Despite being co-opted by economists and politicians for their own purposes, ‘welfare’ traditionally refers to well-being, and it is in this sense that L. W. Sumner understands the term. His book is a clear, careful, and well-crafted investigation into major theories of welfare, accompanied by a one-chapter defense of “welfarism,” the view that welfare is the only foundational value necessary for ethics. Sumner himself is attracted to utilitarianism, but he makes no commitment to it in this work, which will be (...) of interest to many moral philosophers. (shrink)
In this book, Bruce Waller attacks two prevalent philosophical beliefs. First, he argues that moral responsibility must be rejected; there is no room for such a notion within our naturalist framework. Second, he denies the common assumption that moral responsibility is inseparably linked with individual freedom. Rejection of moral responsibility does not entail the demise of individual freedom; instead, individual freedom is enhanced by the rejection of moral responsibility. According to this theory of "no-fault naturalism," no one deserves either (...) blame or reward.In the course of arguing against moral responsibility, Waller critiques major compatibilist arguments-by Dennett, Frankfurt, Strawson, Bennett, Wolf, Hampshire, Glover, Rachels, Sher, and others. In addition, the implications of denying moral responsibility-for individual freedom, for moral judgments and moral behavior, and for social justice-are examined; the supposed dire consequences of the denial of moral responsibility are challenged; and the benefits of denying moral responsibility are described. Author note: Bruce N. Waller, Assistant Professor of Philosophy at Youngstown State University, Youngstown, Ohio, is the author of Critical Thinking: Consider the Verdict. (shrink)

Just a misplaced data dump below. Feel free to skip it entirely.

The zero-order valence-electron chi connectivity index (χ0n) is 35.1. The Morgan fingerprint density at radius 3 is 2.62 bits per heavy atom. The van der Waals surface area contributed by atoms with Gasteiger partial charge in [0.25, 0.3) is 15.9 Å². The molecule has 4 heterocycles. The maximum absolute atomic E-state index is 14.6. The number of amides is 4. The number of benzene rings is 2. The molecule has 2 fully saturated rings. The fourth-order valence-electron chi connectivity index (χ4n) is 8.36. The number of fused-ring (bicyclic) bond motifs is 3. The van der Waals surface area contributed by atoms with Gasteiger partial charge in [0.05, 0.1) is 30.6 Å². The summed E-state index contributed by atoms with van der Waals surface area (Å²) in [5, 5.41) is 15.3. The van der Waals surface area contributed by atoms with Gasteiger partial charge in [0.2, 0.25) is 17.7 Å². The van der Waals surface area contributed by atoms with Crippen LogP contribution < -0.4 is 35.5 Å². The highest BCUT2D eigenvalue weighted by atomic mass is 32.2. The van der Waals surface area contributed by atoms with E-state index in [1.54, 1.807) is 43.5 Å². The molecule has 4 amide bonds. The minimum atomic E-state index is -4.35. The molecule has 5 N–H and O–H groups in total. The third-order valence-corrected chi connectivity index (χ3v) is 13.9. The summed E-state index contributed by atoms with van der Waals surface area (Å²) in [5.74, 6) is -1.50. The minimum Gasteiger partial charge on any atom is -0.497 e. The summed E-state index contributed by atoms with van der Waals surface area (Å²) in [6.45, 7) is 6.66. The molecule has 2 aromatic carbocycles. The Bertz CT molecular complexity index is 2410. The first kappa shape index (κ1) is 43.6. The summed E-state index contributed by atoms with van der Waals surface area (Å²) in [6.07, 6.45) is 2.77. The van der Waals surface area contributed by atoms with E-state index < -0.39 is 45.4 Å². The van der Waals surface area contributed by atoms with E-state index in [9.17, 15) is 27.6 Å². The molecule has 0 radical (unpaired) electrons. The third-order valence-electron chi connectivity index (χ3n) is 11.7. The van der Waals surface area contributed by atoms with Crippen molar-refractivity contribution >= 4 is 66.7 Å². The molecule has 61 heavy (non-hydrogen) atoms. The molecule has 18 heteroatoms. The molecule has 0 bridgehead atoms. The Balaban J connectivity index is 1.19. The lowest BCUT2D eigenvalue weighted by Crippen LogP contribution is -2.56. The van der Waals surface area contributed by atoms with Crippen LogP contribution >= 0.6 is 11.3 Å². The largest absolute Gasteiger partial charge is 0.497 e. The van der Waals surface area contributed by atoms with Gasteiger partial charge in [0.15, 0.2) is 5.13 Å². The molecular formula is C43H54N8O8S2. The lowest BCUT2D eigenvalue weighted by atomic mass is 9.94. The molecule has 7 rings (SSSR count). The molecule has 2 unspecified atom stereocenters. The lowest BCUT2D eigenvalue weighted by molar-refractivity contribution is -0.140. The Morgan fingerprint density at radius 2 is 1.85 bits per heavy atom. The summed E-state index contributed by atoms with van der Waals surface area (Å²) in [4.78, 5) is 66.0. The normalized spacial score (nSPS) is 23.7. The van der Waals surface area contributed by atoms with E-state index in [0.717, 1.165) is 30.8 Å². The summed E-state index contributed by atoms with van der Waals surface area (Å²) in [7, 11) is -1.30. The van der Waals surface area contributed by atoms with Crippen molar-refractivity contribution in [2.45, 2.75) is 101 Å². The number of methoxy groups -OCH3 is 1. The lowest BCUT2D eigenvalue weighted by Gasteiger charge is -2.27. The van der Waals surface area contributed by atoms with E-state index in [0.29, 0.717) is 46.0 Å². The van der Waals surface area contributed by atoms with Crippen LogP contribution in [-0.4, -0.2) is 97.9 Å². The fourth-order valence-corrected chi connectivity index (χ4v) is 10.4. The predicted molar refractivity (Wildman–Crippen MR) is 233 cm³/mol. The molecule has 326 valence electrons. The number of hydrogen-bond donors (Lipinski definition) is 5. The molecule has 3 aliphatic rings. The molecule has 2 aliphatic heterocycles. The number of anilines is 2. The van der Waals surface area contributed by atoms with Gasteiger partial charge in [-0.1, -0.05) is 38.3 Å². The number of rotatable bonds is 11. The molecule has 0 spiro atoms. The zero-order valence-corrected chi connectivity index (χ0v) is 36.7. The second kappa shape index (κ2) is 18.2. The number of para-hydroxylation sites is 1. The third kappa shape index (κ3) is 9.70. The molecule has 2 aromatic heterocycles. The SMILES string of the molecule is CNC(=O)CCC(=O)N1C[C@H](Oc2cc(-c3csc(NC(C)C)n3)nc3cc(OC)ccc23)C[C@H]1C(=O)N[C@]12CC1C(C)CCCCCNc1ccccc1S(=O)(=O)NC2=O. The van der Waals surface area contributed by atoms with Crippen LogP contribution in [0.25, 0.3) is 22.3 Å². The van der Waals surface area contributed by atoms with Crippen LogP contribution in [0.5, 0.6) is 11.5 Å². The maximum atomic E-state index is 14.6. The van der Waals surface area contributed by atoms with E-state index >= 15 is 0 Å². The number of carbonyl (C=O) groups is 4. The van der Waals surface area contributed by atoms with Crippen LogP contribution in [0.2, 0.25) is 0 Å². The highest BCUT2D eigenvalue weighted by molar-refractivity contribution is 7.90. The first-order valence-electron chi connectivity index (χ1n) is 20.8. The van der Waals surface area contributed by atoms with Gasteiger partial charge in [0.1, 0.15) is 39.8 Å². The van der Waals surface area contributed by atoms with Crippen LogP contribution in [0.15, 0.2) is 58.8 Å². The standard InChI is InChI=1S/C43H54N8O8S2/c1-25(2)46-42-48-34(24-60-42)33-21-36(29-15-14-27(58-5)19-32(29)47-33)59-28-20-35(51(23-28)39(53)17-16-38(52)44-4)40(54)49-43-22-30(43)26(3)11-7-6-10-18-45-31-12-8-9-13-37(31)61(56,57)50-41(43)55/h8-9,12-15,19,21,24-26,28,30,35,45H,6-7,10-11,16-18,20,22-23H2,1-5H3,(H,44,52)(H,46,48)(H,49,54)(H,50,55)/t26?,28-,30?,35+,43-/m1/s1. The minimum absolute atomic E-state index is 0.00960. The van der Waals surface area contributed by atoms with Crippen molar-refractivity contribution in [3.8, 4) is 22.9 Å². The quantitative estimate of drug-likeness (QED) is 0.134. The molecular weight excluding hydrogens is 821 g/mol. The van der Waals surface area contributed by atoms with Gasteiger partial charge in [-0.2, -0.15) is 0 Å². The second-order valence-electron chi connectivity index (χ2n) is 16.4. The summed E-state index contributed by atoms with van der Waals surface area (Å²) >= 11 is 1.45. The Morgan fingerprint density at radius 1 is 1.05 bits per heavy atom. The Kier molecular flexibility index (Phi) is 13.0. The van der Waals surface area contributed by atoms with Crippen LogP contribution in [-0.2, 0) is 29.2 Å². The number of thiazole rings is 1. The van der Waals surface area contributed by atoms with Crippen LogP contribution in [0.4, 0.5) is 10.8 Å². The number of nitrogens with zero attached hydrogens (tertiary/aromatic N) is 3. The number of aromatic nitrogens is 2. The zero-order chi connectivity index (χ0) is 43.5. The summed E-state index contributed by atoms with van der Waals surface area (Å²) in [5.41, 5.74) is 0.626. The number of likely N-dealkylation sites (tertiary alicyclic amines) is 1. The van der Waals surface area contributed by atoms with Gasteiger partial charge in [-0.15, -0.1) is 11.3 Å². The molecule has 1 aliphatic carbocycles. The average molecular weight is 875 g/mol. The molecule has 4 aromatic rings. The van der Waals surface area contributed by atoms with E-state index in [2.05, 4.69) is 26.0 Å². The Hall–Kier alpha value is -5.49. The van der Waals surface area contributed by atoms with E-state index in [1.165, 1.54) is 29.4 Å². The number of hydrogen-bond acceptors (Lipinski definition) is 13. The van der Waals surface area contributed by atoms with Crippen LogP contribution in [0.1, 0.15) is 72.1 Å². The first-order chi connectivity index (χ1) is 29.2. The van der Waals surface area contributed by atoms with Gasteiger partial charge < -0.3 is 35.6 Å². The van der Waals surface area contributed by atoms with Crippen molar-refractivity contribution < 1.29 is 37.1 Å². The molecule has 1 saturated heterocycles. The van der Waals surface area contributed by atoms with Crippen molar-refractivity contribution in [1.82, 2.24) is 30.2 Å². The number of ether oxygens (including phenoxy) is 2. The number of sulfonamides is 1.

God, the Best, and Evil is an original treatment of notable problems about God and his actions towards human beings. Bruce Langtry examines implications of divine omnipotence, omniscience, and perfect goodness for God's providence; the apparent fact that God could have created a better world than this one; and the problem of evil.